Disrupting Business Process Management



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Customer Spotlight: A14 - Costain, Skanska & Balfour Beatty


James & Sarah Speakers Podcast

In their own words...
Read on below for some quotes from the podcast. 

[00:44] Sarah Holmes (FlowForma): Welcome to our Customer Spotlight, with James Morgan, the IT Manager of the A14 Integrated Delivery Team. Hi James, thanks for joining us today. So, James, let's start with the first question, can you tell us a little bit about the A14 Joint Venture and your role there?

[01:01] James Morgan (A14 Joint Venture): The A14 is a road scheme for Highways England, probably the biggest in the UK at the moment, at about 31km of road. Some of it it's brand new road, some of it is existing road that is going to be widened. I am the IT Manager on that, so responsible for bringing all the systems, management of the systems, enabling the guys to go to work and perform their day jobs basically.

[01:33] Sarah: Brilliant, thanks James. And can I ask, what were the main challenges you were facing before automating your processes?       

[01:43] James: Construction industry is probably a little bit behind the curve when it comes to adoption of IT. One of the main challenges we had was the use of spreadsheets and paper-based processes. An example of that would be someone going out on site performing inspection - that would be very much paper-based: print document out take it out on site, fill it in, complete it, bring it back. Literally sitting up on top of the filing cabinets, so document control come along, pick them up and scan them. So it trying to remove that manual process, where stuff tends to go missing and have inaccuracies in data as well.

[01:57] James: Being able to demonstrate at inspections, that permits etc have been issued correctly, that data in that permit is correct, and in some cases we'll need to retain that info for 70+ years, so accuracy of data and being able to put your hands on something straight away, without shifting through a pile of paperwork is key to what we do.

[00:03:06] James: One of the main reason for choosing FlowForma was the simplicity of it and lack of coding. The first process probably took me around about a week and a half. But that was more getting my head around the logic, and how we need to transpose what has been a paper-based document into an electronic, automated system.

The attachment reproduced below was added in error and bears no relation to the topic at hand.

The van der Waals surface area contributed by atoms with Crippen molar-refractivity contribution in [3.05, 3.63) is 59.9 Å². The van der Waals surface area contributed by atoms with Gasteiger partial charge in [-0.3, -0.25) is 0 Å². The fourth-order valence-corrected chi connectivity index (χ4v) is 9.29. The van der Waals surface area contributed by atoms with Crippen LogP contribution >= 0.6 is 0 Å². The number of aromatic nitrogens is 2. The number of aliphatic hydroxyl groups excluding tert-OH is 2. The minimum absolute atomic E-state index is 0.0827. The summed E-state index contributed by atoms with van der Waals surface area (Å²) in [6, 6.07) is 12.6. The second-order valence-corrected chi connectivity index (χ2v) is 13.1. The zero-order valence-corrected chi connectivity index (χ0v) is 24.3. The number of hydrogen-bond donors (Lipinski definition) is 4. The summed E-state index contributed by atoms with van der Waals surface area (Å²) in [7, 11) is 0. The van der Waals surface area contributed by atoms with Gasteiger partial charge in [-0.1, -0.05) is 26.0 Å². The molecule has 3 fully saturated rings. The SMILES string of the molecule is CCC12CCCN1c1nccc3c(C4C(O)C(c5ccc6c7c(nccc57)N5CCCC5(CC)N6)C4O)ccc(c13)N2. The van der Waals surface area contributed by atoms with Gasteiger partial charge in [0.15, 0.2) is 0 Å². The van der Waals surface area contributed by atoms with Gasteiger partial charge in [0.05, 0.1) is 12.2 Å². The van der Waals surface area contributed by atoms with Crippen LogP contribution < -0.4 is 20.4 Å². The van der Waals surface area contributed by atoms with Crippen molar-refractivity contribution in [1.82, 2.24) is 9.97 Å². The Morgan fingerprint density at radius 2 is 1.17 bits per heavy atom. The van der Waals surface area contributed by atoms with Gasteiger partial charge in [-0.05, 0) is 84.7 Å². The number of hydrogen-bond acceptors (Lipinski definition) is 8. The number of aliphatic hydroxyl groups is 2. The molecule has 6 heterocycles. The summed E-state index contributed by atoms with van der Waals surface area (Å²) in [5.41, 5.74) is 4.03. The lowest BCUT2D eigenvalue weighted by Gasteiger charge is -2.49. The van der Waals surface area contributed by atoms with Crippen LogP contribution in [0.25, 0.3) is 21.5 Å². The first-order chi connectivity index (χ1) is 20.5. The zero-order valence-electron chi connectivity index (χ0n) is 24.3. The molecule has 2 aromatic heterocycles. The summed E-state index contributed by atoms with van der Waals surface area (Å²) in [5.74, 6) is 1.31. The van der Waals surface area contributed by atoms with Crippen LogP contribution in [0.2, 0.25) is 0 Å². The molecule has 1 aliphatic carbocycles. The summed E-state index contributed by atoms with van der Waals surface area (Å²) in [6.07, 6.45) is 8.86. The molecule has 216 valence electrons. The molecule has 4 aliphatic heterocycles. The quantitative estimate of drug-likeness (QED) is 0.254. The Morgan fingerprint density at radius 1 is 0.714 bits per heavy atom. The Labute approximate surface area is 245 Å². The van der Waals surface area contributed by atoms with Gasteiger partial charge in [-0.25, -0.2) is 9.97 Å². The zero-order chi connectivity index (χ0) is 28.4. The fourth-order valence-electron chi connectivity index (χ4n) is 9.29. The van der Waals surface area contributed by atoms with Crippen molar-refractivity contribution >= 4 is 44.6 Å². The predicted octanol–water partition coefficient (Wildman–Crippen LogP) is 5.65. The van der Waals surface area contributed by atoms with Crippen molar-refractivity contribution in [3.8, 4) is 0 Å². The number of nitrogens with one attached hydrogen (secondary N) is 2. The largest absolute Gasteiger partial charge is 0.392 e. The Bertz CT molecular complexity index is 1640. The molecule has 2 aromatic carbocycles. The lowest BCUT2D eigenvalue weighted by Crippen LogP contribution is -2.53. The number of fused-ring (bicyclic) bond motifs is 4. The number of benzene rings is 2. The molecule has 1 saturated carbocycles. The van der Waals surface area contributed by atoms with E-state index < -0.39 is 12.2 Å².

Since then, we've greatly improved and just to give you an example, the Business Analyst did one last week, which probably took around an hour and a half from start to finish to build.

[05:43] James: We probably have around 400 processes that exist at present (...) they are paper-based processes that exist that we don't try and automate. But also one of the other things that's come out of adaption of FlowForma is that it's given up the opportunity because we can do things quicker and without the constraints of IT.

[06:40] Sarah: What other processes are you using FlowForma for?

James: it's kind of broadening really to be honest. I think we were looking originally at the big hitters, like the Materials Requisition process, we ran a Recruitment process too. We got it right from the complex end down to quick forms, like allowing people to register visitors attending site, which then gets forwarded on to the gateman everyday, so that he knows who attending site.

So quite a broad spectrum, to be honest, from very very simple, a 5 minute job, up to more complex ones that need more analysis and structure before they're developed.

[08:02] Sarah: In the time that you've been using FlowForma, how many processes do you have live in the system?

JamesWe've got 24, but there's more coming on continual basis at present to be honest. (...) ultimately we'd love to automate all our processes on the management system, so that we can improve the consistency of data and reporting and auditing that we can achieve.

[08:57] Sarah: Did you create any of these flows yourself and did you find FlowForma easily to use?

James: Yeah, absolutely, I created probably around a dozen of them, really easy to do (...)  very very straightforward, compared to trying to code. And I think the beauty of it is that you can have that almost immediate engagement with your end user or customer.

[09:52] We looked at quite a number of different systems. (...) we spent probably a good part of 12 months trying to find a no code solution.